In the bleak mid-winter
In the year of the marten, winter tends to start around October and last until at least February. Although here in Gloucestershire winter seems very mild and short for us Northerners (pine martens included). Either way, winter marks the end of breeding time for pine martens. They moult their summer coats, often looking a bit grey and scraggly in October before they are ready with their new winter coat, and possibly a matching hat and glove set if they’re lucky.
Baby its cold outside…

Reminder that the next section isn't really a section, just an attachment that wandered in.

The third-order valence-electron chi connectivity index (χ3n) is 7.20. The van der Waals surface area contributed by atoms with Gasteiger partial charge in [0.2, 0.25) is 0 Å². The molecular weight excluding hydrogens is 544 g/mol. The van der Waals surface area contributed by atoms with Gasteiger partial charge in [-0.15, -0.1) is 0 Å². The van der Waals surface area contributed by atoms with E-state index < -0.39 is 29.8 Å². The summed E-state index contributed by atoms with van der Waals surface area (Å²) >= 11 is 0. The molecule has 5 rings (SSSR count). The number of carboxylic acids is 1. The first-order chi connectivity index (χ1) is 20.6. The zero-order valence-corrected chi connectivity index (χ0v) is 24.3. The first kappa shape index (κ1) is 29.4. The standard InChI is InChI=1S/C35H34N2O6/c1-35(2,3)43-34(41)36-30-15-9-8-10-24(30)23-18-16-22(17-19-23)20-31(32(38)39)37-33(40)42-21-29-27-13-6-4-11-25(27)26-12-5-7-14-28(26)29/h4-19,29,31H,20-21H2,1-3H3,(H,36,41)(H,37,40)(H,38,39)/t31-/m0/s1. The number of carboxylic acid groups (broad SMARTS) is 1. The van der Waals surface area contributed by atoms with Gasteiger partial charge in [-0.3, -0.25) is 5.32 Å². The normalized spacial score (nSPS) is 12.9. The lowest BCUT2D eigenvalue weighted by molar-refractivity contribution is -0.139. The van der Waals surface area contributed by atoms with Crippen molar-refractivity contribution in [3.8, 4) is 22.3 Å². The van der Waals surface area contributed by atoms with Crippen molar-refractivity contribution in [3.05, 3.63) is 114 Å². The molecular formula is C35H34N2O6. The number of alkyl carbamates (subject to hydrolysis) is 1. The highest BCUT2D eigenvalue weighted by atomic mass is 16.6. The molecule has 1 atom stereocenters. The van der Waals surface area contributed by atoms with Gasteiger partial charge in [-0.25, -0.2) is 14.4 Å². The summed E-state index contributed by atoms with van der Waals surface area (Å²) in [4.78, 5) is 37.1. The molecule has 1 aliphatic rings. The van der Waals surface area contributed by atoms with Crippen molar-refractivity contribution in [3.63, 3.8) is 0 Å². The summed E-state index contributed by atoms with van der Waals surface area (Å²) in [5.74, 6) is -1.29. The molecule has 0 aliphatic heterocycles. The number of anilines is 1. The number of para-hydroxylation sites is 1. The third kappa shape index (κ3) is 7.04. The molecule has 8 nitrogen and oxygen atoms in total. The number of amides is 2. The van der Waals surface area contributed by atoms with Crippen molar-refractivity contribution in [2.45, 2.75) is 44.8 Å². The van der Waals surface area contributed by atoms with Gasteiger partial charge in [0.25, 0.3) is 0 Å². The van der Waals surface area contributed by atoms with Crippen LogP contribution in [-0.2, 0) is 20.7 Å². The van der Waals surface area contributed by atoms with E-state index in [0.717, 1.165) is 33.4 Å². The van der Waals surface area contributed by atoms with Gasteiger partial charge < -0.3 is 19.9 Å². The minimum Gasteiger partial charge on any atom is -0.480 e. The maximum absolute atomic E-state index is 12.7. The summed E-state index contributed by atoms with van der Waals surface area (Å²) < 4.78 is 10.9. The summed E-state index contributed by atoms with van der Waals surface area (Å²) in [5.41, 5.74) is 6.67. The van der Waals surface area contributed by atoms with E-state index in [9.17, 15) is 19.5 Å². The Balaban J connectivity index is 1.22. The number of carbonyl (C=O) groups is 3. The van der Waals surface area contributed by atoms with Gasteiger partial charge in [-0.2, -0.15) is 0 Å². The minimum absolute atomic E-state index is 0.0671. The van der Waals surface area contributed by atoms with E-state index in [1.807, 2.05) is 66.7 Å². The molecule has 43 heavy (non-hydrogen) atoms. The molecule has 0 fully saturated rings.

Despite one of the key defining features of the marten, is its beautiful chocolate brown coat and creamy yellow bib, the pine marten is not actually that well adapted to cold climates. Their long body shape, slender due to limited fat reserves, and a high metabolic rate means that they lose heat pretty easily. Yet, European pine martens, alongside many of their mustelid cousins were once heavily exploited for their pelts. The fur trade was rife in Russia, across Europe and in North America, and fur-trapping became a defining activity in the history of the pine marten. Johnny Birks’ fantastic book on pine martens tells us that in 1829 in Gloucestershire you could earn 2 shillings and sixpence (12.5p nowadays) for a pine marten skin1! So, this exploitation of mustelids was not just in snowy outstations in Canada or forests of Russia…but right here in this county. However, it seems that these pelts offered more style than substance and were in fact, not that warm!